Why are dog rehoming centres full of Staffordshire Bull Terriers?





If you divided all of the dogs currently housed in rescue centres in the UK into breed and type subsections, the one dog that you would find most frequently being cared for by interim shelters would certainly be the Staffordshire Bull Terrier. Battersea Dogs and Cats Home, the UK’s largest pet rescue and rehoming shelter, states that at any given time, up to 80% of the dogs under their care are Staffordshire Bull Terriers or cross breeds/ mixed breeds with Staffordshire Bull Terrier breeding and looks, and most other dog welfare organisations would return similar statistics.

But why is this the case? It is certainly true that the Staffordshire Bull Terrier (or ‘Staffy’ as they are often known) and cross breeds of Staffy type dogs are probably the most popular and widely owned dog breed within the UK. So is it simply a case of doing the maths- the amount of Staffys awaiting rehoming is simply indicative of the prevalence of Staffys in the UK as a whole? The figures would seem to indicate that this is not the case. So that being said, why are dog rehoming centres full of Staffordshire Bull Terriers? Read on to find out our thoughts.



What is a Staffordshire Bull Terrier?



The Staffordshire Bull Terrier or ‘Staffy’ is a British dog breed from the terrier grouping, that has a history going back many centuries within the UK. Staffys were kept and bred in the 18th century for use as fighting dogs, and were highly prized for their courage, determination and ability to inflict damage upon their opponents when encouraged. This behaviour was trained and enabled by the dog’s owners, and not something in the nature of the dogs themselves. Over time, as the UK’s animal rights laws and policies evolved and this behaviour was outlawed, the Staffy remained popular due to their adaptability and calm, trustworthy natures, leading to them becoming popular and much valued as family pets.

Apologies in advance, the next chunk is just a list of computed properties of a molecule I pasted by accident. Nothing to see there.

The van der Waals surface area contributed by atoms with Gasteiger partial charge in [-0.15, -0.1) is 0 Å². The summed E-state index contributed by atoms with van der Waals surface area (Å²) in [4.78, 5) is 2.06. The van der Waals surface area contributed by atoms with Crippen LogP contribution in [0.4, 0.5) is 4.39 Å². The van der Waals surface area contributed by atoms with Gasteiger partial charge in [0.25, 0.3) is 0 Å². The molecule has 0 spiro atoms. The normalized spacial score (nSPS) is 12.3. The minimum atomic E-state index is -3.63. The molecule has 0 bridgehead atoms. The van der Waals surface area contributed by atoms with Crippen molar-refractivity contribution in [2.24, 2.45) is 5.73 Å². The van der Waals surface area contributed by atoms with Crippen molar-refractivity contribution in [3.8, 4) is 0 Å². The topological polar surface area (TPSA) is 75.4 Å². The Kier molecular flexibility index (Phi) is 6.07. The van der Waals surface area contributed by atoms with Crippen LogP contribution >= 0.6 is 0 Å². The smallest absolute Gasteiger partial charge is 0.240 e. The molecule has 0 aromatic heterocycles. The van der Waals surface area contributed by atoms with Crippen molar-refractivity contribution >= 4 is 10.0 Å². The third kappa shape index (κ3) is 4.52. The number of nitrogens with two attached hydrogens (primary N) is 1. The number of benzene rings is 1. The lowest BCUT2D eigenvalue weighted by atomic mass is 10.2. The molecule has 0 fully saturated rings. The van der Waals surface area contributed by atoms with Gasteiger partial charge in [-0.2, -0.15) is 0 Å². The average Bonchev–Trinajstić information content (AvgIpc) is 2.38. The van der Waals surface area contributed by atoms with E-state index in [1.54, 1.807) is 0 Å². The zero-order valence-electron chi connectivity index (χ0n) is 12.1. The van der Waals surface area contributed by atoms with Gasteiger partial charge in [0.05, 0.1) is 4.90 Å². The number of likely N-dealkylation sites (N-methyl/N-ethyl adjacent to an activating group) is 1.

Why are rescue centres full of Staffys?



In order to be able to address the question of why rescue centres often house a disproportionate number of Staffordshire Bull Terriers and dogs with part-Staffy breeding, it is firstly important to understand the reasons for the popularity of the breed itself.

The Staffordshire Bull Terrier has enjoyed a long and distinguished history as a popular family pet that is calm, quiet, loyal, tolerant and good with children- and not prone to aggression or erratic behaviour or other undesirable traits. The Staffy has a large and committed following of fans and responsible owners who class their Staffy as part of the family, and really appreciate the breed and its traits for all of the right reasons.

That being said, the Staffordshire Bull Terrier’s impressive businesslike appearance and the fact that they can be easily trained, has led to them unfortunately also becoming popular with the type of dog owners who give genuine dog lovers and canine enthusiasts a bad name. The type of people who wish to have a dog to enhance their own ‘street cred’ or status, and to make themselves look impressive, threatening or worthy of respect, will often choose a Staffy as their pet of choice to help them do this. Sadly, for a small proportion of people who do not have the wherewithal and ability to stand on their own two feet without using another animal to boost their ego, the Staffy is simply an accessory used to enhance their perceived status.

Understandably, wanting to own a dog because it looks ‘impressive’ or enhances their owner’s perception of themselves, are not the right reasons for owning a dog. People who would choose to keep a dog for these reasons are unlikely to see their dog as anything more than a tool of convenience, and are exponentially more likely to not take good care of their dog, neglect it or mistreat it, or even deliberately bully and train it to show aggression and to use as a threat.